Thus “Fireball” may become “Water Cube.” Or it may trap you inside a giant hamster ball of fire. Or it may force you to sing Katy Perry’s “Firework,” replacing the titular word with “Fireball.” Every referee will come up with a different way to reverse any given spell. The wearer must hope that these will work out in their favor more often than not.

Bag of Tricks

As is usual, a bag of tricks appears to be a typical size for sacks, and visual or other examination will not reveal any contents. However, if an individual reaches inside, her or she will feel a small, fuzzy object. If this is withdrawn and tossed 1′ to 20′ away, it will balloon into one of the following animals, which will obey and fight for the individual who brought it into being until the current combat terminates. The animals inside a bag of tricks are dependent upon which sort of bag is found. Roll 1d10 to determine which type.

(Type 1: weasel, skunk, badger, wolf, Giant Lynx, Wolverine, Boar, Giant Stag. Type 2: Rat, Owl, Dog, Goat, Ram, Bull, Bear, Lion, Type 3: Jackal, Eagle, Baboon, Ostrich, Leopard, Jaguar, Buffalo, Tiger)

Only 1 creature can be drawn forth at a time. It alone exists until it is slain or 1 turn has elapsed and it is ordered back into the back of tricks. Another animal may then be brought forth, but it could be another just like the one which was drawn previously. Note that only one roll is made for type of bag, but type of creature is rolled for each time one is drawn forth. up to 10 creatures maximum may be drawn from the bag each week.

For real, the Bag of Tricks is already pretty weird. I could easily see myself including this in a game nearly as-is, with only a few minor tweaks. Perhaps you’d need to coax an animal into the bag before it could be pulled out. But that isn’t really worth writing up, so I’m gonna jump a little off base with this one.

Cat in a Bag

A small burlap sack with a cat inside of it, closed tight with a knotted drawstring. The cat doesn’t particularly like being inside the bag, but it’s content enough that it doesn’t struggle or mewl constantly. It doesn’t need to be fed, but it can be harmed by attacks or by drowning, so some care must be taken to protect the bag.

Anytime the cat is let out of the bag, it will brush up against someone’s legs before running off to enjoy its temporary freedom. That person must reveal the most relevant secret they have. Whatever it is that they would most wish to keep hidden from the people who will hear them speak, is exactly what they must now reveal.

When the bag is opened, the owner should indicate a target to the cat. This cat is unusually obedient, so there is a fully 60% chance it will brush up against the indicated target’s legs. Otherwise, the cat’s target should be randomly determined from among everyone in the room, including the owner of the bag.

If the person has no obviously important secret to reveal, roll 1d6 to determine an appropriate sort of secret.

  1. The cat’s target must reveal a major crime which those present will want to punish them for committing.
  2. The cat’s target must reveal a minor crime which those present will want to prosecute them for committing.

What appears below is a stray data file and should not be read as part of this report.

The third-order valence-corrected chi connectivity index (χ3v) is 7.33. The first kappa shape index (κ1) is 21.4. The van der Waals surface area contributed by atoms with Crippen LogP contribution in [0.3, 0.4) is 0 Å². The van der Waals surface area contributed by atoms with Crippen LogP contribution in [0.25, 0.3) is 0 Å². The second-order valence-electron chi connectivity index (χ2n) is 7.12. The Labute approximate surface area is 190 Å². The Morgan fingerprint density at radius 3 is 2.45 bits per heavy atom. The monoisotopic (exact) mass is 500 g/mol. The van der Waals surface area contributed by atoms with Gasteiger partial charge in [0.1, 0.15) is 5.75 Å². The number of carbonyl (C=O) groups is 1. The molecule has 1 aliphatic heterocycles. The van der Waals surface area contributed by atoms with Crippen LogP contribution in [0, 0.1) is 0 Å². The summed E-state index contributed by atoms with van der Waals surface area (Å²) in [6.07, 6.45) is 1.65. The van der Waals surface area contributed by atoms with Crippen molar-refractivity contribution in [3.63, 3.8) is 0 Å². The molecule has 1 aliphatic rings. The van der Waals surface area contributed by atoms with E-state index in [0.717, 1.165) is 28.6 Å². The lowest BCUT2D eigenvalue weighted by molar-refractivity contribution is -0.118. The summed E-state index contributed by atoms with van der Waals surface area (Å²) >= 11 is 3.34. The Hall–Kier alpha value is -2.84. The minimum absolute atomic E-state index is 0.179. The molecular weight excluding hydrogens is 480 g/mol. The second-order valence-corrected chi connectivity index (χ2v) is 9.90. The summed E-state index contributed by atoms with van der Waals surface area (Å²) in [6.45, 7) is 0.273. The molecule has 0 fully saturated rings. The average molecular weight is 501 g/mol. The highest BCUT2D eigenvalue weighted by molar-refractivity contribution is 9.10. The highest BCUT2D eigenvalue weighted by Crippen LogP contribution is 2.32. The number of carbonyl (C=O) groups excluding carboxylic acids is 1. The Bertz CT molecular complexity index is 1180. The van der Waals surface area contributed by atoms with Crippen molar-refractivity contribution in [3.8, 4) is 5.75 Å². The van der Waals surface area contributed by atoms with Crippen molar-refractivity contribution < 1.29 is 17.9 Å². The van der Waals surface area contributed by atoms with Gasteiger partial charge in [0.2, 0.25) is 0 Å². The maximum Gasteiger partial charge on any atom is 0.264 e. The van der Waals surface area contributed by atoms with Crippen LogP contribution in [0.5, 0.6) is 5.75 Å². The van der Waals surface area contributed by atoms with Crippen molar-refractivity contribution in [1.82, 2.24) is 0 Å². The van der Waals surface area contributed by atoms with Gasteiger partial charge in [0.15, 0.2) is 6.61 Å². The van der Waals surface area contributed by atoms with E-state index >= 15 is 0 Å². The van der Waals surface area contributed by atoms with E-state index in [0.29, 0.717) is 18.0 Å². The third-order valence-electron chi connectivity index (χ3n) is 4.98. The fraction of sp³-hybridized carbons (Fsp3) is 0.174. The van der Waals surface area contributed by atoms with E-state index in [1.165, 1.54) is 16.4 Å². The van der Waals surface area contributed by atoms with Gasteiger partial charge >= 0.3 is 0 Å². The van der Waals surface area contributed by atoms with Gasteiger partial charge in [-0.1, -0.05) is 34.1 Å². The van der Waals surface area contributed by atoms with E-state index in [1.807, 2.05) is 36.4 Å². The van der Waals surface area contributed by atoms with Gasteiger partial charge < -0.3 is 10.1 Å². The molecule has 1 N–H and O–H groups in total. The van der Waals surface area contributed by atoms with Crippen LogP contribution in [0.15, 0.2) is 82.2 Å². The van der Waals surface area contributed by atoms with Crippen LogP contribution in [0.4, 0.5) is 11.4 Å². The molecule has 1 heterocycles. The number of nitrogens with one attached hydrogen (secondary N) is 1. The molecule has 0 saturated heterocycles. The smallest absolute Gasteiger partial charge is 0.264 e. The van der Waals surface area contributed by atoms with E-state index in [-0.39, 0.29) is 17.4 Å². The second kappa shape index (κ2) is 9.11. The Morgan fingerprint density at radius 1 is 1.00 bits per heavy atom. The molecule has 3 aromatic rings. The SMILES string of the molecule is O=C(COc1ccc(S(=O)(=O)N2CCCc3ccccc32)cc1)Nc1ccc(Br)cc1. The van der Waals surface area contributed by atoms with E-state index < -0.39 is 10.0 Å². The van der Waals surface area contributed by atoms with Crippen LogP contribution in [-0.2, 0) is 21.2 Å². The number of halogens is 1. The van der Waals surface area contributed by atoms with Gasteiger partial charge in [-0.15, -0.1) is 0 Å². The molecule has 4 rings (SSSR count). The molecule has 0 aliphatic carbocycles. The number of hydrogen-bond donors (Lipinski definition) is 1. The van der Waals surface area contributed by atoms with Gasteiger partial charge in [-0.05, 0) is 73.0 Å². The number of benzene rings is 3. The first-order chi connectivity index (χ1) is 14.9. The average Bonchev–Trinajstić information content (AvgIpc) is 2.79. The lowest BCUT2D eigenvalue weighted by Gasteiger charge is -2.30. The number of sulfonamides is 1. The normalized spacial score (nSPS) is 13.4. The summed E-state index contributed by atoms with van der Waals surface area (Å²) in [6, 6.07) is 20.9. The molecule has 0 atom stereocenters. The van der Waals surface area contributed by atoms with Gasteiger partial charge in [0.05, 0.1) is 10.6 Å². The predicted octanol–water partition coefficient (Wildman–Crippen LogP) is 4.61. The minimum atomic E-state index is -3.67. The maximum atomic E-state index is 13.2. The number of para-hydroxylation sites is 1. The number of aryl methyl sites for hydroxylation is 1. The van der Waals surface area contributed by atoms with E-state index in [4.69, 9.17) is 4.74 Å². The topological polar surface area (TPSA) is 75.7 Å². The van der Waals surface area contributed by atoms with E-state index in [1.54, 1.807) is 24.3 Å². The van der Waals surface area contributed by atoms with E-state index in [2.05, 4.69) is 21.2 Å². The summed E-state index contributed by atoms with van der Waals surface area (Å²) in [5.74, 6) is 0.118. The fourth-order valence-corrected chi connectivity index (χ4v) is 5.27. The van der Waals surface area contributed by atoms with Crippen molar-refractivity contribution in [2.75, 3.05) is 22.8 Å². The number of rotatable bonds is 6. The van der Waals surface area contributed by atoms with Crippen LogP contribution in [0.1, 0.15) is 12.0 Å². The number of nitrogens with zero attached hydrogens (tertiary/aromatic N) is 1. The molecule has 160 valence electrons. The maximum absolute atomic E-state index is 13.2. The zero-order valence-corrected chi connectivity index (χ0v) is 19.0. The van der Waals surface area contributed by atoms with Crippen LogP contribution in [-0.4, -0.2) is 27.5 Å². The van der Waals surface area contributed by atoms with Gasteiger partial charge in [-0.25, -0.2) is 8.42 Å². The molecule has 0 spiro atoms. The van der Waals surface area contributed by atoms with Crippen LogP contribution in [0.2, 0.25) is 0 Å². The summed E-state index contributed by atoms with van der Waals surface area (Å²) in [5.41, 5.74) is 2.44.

3. The cat’s target must reveal a shameful indiscretion from their past, which will alienate those around them.
  4. The cat’s target must reveal a taboo and disgusting preference, which will alienate them from those around them.
  5. The cat’s target must admit that they changed their identity, and provide a new name and 1-3 sentence backstory.
  6. The cat’s target must admit that they secretly produce embarrassingly bad art under a pseudonym.

Anytime the cat is let out of the bag, it will take some time to find the cat. There is a 1-in-6 chance of encountering it each hour the players spend in the same area if they are not specifically looking for it. A 3-in-6 chance per hour if they are specifically looking for it. Once found it can be reliably coaxed back into the back with 10 minutes of effort and a ration’s worth of food.

Javelin of Piercing

This weapon is not actually hurled, as when a command word is spoken, the Javelin of Piercing launches itself. Range is 6″, all distancves considered as short rangte. The javelin is +6 “to hit” and inflicts 7-12 hit points of damage. (Note this missile will fly horizontally, verticvally, or any combination thereof to the full extent of its range.) From 2-8 will be found. The magic of the javelin is good for only 1 throw.

The Snapshot Musket

For most magic items, ownership and possession are functionally the same thing. However, very nearly the whole point of the Snapshot Musket is to get other people to use it. Thus, ownership is granted to whomever most recently held the rifle while being fully cognizant of its magical properties.

The musket does not stand out among other weapons of its kind. It is a battered thing. Functional, but not beautiful. Any time the owner snaps their fingers, the weapon will fire. It does so whether or not it is loaded.

If the barrel pointed at a target, attack rolls are made normally without any bonuses or penalties. If the barrel is resting directly against something, a hit is automatic. If the barrel is not directed towards anything in particular, it probably won’t hit anything, but the referee may choose a random target at their discretion.

In any event, a gun going off unintentionally will certainly startle its wielder, and probably anyone nearby. The shot will be audible from a significant distance, and may attract unwanted attention.

Magical Marvels 30: Getting Weird with the Classics 2

King Edward the 9th Carrying the Orb of MightI thought this was super fun, so I’m doing it again. These were more or less randomly generated from the 1979 Dungeon Master’s Guide. (One roll on rings table, two rolls on the miscellaneous tables).

The modifications aren’t an attempt to “update”or “fix” these magic items. It’s just me altering them to suit my particular sensibilities. I love magic items, but I’m not a big fan of plentiful, standardized, unambiguously useful ones.

Ring of Protection
A ring of protection increases the wearer’s armor class value and saving throws versus all forms of attack. A +1 ring raises AC by 1, say from 10 to 9 and gives a bonus of +1 on saving throw die rolls.